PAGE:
Dr. A.P. Jayaraman is a nuclear scientist-engineer who uses his passion for science to drive path-breaking science communication initiatives in India. During his career as a scientist, Dr. Jayaraman noticed the gap between science and the public and decided to propagate the cause of making science more engaging for the non-scientific community. He founded the Academy for the Advancement of STEAM (Science, Technology, Engineering, Arts and Mathematics) stories, which focuses on creating awareness of the concept of using stories to communicate scientific concepts. In this conversation, Dr. Jayaraman shares his views on science communication. Science abounds in stories, Dr. Jayaraman says, and it’s up to us to make the most of them. He also talks about the need to reform science education in India as well as the future of science communication using alternative communication formats.
About Dr. Jayaraman: Dr. Jayaraman holds a PhD in science, PGDMM in management, and a diploma in mechanical and electrical engineering. Following academic training as nuclear scientist-engineer, he shifted his focus to re-engineering science education, a project that he is heavily invested in and passionate about. Over the span of a successful academic career, he has received several accolades including the International Copernicus Award for Science Popularization and numerous national and state awards for his efforts to propagate science communication in India. Dr. Jayaraman was until recently the Academic Dean of and a Teaching Professor in Technology management at the Sadanam Institute of Management Studies, Palakkad, Kerala. He is also the Vice Chairman of the National Centre for Science Communicators in Mumbai, India, where he created a new genre of Creative Science Literature for Children and introduced science stories in international storytelling conferences. Over the years, Dr. Jayaraman has participated in several workshops and training events for teachers, school children, fellow scientists, and policymakers in India. He has authored 20 science books and over 5,000 journal articles.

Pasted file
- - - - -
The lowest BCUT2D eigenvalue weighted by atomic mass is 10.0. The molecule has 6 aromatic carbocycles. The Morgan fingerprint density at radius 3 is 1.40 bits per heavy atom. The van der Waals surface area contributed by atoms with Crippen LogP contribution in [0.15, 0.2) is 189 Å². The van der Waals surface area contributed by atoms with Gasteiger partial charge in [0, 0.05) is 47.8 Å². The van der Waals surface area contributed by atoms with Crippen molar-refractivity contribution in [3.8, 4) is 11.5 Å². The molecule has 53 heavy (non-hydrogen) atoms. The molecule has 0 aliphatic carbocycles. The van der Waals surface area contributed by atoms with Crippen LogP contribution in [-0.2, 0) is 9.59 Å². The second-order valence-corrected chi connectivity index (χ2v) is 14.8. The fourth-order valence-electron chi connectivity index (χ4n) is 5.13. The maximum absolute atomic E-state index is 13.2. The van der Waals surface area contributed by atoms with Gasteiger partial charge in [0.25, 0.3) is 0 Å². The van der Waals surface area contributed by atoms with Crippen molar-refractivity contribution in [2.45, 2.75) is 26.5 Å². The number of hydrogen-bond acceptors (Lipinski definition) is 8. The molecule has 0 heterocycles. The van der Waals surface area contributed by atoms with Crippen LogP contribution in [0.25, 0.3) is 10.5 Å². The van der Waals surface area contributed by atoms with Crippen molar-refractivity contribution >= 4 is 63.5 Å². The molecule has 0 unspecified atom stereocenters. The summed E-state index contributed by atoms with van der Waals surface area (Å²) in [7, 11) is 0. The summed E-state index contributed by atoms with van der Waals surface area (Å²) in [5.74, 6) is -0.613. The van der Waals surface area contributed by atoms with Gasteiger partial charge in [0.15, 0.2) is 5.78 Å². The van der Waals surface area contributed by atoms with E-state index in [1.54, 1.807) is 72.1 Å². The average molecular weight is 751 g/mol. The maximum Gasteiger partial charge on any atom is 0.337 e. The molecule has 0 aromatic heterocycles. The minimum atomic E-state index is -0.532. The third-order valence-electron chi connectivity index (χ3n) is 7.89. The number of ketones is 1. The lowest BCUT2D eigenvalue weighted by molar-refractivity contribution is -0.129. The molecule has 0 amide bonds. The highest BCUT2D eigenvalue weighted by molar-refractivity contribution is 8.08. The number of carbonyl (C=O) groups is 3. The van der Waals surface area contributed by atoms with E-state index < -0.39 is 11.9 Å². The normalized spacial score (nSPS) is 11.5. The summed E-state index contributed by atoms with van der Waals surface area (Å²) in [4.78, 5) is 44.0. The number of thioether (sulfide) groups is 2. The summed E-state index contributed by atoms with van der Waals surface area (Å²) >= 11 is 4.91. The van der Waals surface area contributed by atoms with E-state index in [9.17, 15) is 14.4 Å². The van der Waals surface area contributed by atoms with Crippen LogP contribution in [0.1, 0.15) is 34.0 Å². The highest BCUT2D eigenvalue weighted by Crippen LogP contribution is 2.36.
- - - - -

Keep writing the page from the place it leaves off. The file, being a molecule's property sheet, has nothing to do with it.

What led you to set up the Academy for the Advancement of STEAM Stories? Could you tell us more about it?
I attend several conferences, seminars, and workshops where I have a lot of discussions with scientists and science educators. During these events and interactions I realized that science needs to be broken down in a way that it can be easily assimilated by laypeople. This led to the concept of an academy for the sustainable advancement of scistories (which refers to stories about science).
In India, there have been isolated efforts to combine storytelling and science. For example, there is Professor Sivadas who has written over 180 scistory books in Malayalam for children and has been the creative editor of Eureka for several years. However, the issue is that even though there are similar initiatives in other Indian languages, these stories need translation or transliteration to help increase their visibility and uptake. I also realized that planning, organizing, executing, and monitoring the design, production distribution and exchange of scistories is a large project.
A problem facing science education at all levels today is narrative deficiency. Science, as taught in classrooms, is barren and sterile. It is a burden on memory. Science is what scientists do. There are warm human stories behind every scientific concept, principle, law and practice. The history of science is a veritable El Dorado of stories. The Scientific method of knowing and doing things in a specific way needs to be developed as a way of thinking and living The scientific method they follow and the refinements they make need to be noted. Take the periodic table for example; every element would have no fewer than ten stories;I feel thatthe periodic table itself contains about 1200 stories. Another problem is that scientists consider it infra dig to tell stories. Active scientists in the prime of their creative career are skeptical about the function of the story in science communication and are wary of being labeled “storytellers” by their peers.